View Full Version here: : Dew heater on the cheap!

05-06-2018, 03:17 PM
The winter nights have been getting pretty cold and my ed100 refractor hasn't been doing so well with the dew :(

So I explore my options and after a quick search I decide forking out over $100 to heat my scope isn't worth it.

Next step is to diy!

My first attempt(s) were to make some dew straps using nichrome wire, which to their credit got really hot! The only problem was the wire was burning straight through the support material I had wrapped it around :(

Trying to find a material that doesn't conduct, has a high heat resistance and is also flexible was beyond me (I was getting too frustrated at this point)

After doing some more searching online for alternatives I found a store on Aliexpress that sells heating elements! At this point I was like jackpot! In my head all I needed was something roughly the right size that was designed for 12v.

I picked the heating element that was closest to what I needed. Just as I was about to checkout I realised they actually make heater elements just for removing dew! They can make them in just about any size, you just need to leave them a message. The dew heater I got is gonna be just like this one (https://www.aliexpress.com/item/KEENOVO-Dew-Heater-Bands-for-3-3-5-Finder-Telescopes-Eyepieces-Optics-RCA-Plug/32828455515.html) but for a 4" telescope (ed100). I'll let you know on quality once the package gets here :)

Ok so what about the dew controller? Well making the dew controller was actually super simple. All I used was one of those cheap lm2596 dc-to-dc regulator modules. You can get them at jaycar. (https://www.jaycar.com.au/arduino-compatible-dc-voltage-regulator/p/XC4514) I replaced the small multi turn resistor with a large potentiometer and placed it in a little plastic project case. The lm2596 is good up to 2amps, 3amps with a heatsink.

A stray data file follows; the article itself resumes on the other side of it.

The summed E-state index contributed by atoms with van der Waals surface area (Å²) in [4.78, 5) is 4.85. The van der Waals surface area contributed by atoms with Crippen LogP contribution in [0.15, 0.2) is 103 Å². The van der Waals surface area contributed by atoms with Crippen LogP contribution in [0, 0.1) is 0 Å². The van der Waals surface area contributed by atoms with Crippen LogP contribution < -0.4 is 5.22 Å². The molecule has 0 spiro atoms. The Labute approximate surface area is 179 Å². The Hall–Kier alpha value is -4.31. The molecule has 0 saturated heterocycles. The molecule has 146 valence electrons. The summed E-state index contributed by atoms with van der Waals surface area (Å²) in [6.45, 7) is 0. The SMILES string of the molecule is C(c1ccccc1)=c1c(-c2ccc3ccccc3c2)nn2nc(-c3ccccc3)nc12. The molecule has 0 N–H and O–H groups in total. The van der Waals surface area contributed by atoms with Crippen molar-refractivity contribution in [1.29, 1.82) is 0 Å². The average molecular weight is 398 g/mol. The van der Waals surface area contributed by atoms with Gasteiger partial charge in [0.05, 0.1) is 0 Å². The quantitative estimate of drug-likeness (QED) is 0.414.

All I need to do for the dew controller is find a good place to mount it :)

05-06-2018, 04:05 PM
Good find. :thumbsup: Didn't realise alienexpres sold heating elements. I did mine originally with rubber foam, electrical tape and nichrome wire. It was good while it lasted but eventually cut through the electrical tape adhesive and ended up a mess until one day it shorted and went red. I still remember the chicken smell coming from my finger tips. Ended up buying kendrick strips.

05-06-2018, 04:33 PM
Will the heater be under the current load for that control?

05-06-2018, 04:44 PM
Just make the nichrome sections longer - experiment with it - see what 12V heats it up to. I think I did about ~ 4 circumference length strips of nichrome on my 80mm refractor to get the resistance up and temperature down to a non-painful level. And ran 2 of these in parallel - makes a nice wide heater.

I put the nichrome inside heatshrink - a really good insulator and solid. Then stuck that down on aluminium tape on the scope side and then gaffa around the outside, then velcro etc. Mines been running for over a year now, no problemo.

But those heating elements look pretty cool

05-06-2018, 05:02 PM
The heater strap I ordered is 7w so it should be a good match. For larger scopes a different approach will be needed.

The Aliexpress heater strap cost me ~$30, after my 3rd diy attempt with nichrome wire I had to throw the towel in...

05-06-2018, 05:32 PM